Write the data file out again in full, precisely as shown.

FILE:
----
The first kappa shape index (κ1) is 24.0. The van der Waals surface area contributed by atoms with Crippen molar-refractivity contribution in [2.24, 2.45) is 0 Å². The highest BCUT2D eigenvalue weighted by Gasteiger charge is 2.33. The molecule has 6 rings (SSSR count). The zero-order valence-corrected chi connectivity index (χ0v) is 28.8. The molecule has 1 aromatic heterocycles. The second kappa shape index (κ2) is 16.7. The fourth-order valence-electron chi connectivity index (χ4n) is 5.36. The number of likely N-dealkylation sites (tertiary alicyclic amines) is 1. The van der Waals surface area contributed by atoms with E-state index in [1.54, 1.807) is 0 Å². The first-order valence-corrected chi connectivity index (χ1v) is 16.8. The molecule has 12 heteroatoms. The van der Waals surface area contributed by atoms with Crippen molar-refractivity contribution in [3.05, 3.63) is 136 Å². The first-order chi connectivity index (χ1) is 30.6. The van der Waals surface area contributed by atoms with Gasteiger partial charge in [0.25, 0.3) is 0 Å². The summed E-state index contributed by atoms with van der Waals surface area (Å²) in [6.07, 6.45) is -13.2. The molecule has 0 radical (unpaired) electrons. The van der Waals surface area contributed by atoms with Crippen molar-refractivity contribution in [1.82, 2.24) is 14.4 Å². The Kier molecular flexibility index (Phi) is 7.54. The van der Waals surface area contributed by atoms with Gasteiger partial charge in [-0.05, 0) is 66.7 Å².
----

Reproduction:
The first kappa shape index (κ1) is 24.0. The van der Waals surface area contributed by atoms with Crippen molar-refractivity contribution in [2.24, 2.45) is 0 Å². The highest BCUT2D eigenvalue weighted by Gasteiger charge is 2.33. The molecule has 6 rings (SSSR count). The zero-order valence-corrected chi connectivity index (χ0v) is 28.8. The molecule has 1 aromatic heterocycles. The second kappa shape index (κ2) is 16.7. The fourth-order valence-electron chi connectivity index (χ4n) is 5.36. The number of likely N-dealkylation sites (tertiary alicyclic amines) is 1. The van der Waals surface area contributed by atoms with E-state index in [1.54, 1.807) is 0 Å². The first-order valence-corrected chi connectivity index (χ1v) is 16.8. The molecule has 12 heteroatoms. The van der Waals surface area contributed by atoms with Crippen molar-refractivity contribution in [3.05, 3.63) is 136 Å². The first-order chi connectivity index (χ1) is 30.6. The van der Waals surface area contributed by atoms with Gasteiger partial charge in [0.25, 0.3) is 0 Å². The summed E-state index contributed by atoms with van der Waals surface area (Å²) in [6.07, 6.45) is -13.2. The molecule has 0 radical (unpaired) electrons. The van der Waals surface area contributed by atoms with Crippen molar-refractivity contribution in [1.82, 2.24) is 14.4 Å². The Kier molecular flexibility index (Phi) is 7.54. The van der Waals surface area contributed by atoms with Gasteiger partial charge in [-0.05, 0) is 66.7 Å².